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    Thanks guys! A PCB swap will be simple and solve my problem. Don't know why I didn't think about it and yes, I'm aware all these saves will be gone before long, but I played all the way through until the final boss last summer and need to finish up.Now I can sell the shitty looking cart and just swap PCB's. Thanks!

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    Quote Originally Posted by SpaceHarrier View Post
    Wait.. how does this happen? Did someone literally save their Sonic 3 file over 10,000 times or something? Or does old age take its toll much like how capacitors will go bad even sitting unused? Bit rot?? Is this different from a Playstation memory card?
    There is a write limit to the number of times these chips can be written to, but sometimes the chips can just die. Even normal ROM chips in games can die sometimes.

    As for capacitors, it's actually better for them if they're used occasionally rather than sitting unused for extended periods of time. Just started reading up on capacitors on some sites dedicated to vintage audio equipment, these guys are way pickier with capacitors than anywhere else as apparently the quality of the capacitors can affect the quality of the sound. For some failed capacitors they can actually be rebuilt rather than just replacing them with new ones, of course it's expensive to do this but for some caps it's worth doing this instead of replacing them.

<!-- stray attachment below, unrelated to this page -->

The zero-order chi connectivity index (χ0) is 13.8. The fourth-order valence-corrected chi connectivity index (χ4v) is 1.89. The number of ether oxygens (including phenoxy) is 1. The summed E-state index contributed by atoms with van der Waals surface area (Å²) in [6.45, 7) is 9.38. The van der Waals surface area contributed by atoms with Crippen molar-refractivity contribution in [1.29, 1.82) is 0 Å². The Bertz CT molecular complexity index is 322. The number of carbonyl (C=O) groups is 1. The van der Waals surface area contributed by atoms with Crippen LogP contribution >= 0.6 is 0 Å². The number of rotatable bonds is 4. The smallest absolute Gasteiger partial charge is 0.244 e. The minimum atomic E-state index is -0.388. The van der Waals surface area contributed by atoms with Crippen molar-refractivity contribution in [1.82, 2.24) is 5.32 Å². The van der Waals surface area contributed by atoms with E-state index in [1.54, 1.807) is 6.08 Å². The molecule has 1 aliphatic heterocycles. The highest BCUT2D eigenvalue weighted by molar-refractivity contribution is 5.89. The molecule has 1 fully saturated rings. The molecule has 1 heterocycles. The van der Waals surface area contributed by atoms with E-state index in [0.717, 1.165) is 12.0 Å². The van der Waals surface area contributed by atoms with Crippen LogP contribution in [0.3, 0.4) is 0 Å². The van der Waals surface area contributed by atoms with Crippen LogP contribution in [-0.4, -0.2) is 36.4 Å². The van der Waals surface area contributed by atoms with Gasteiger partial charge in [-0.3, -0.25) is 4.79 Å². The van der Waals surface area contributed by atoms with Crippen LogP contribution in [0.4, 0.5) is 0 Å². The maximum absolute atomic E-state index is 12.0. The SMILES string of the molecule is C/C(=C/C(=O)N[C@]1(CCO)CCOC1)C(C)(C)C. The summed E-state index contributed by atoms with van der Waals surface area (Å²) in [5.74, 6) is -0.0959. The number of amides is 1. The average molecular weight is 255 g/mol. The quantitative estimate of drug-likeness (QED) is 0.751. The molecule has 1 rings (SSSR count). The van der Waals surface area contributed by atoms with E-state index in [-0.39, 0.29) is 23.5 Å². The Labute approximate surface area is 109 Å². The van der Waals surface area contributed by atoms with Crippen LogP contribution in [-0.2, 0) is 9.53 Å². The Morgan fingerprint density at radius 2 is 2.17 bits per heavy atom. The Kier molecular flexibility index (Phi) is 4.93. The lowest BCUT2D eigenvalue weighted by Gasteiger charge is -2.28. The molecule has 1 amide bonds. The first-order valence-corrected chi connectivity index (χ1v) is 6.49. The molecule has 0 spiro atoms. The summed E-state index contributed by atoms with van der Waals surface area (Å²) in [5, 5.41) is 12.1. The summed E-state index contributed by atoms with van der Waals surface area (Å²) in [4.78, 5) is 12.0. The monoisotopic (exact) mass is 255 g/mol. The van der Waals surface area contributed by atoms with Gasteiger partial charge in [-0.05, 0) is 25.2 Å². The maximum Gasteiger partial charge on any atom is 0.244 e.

Electrolytics do not suffer idleness well. They can cause big trouble when idle for long periods, needing periodic charging to stay "formed" and maintain the oxide layer that insulates the conducting plates. Sometimes they can be "reformed" by a slowly rising return to working voltage (see below). Even with regular use, electrolytics fail with age by drying out or leaking electrolyte following internal corrosion. If the electrolytic bulges, shows obvious loss of electrolyte, or simply can't be reformed you must replace it.

    Reforming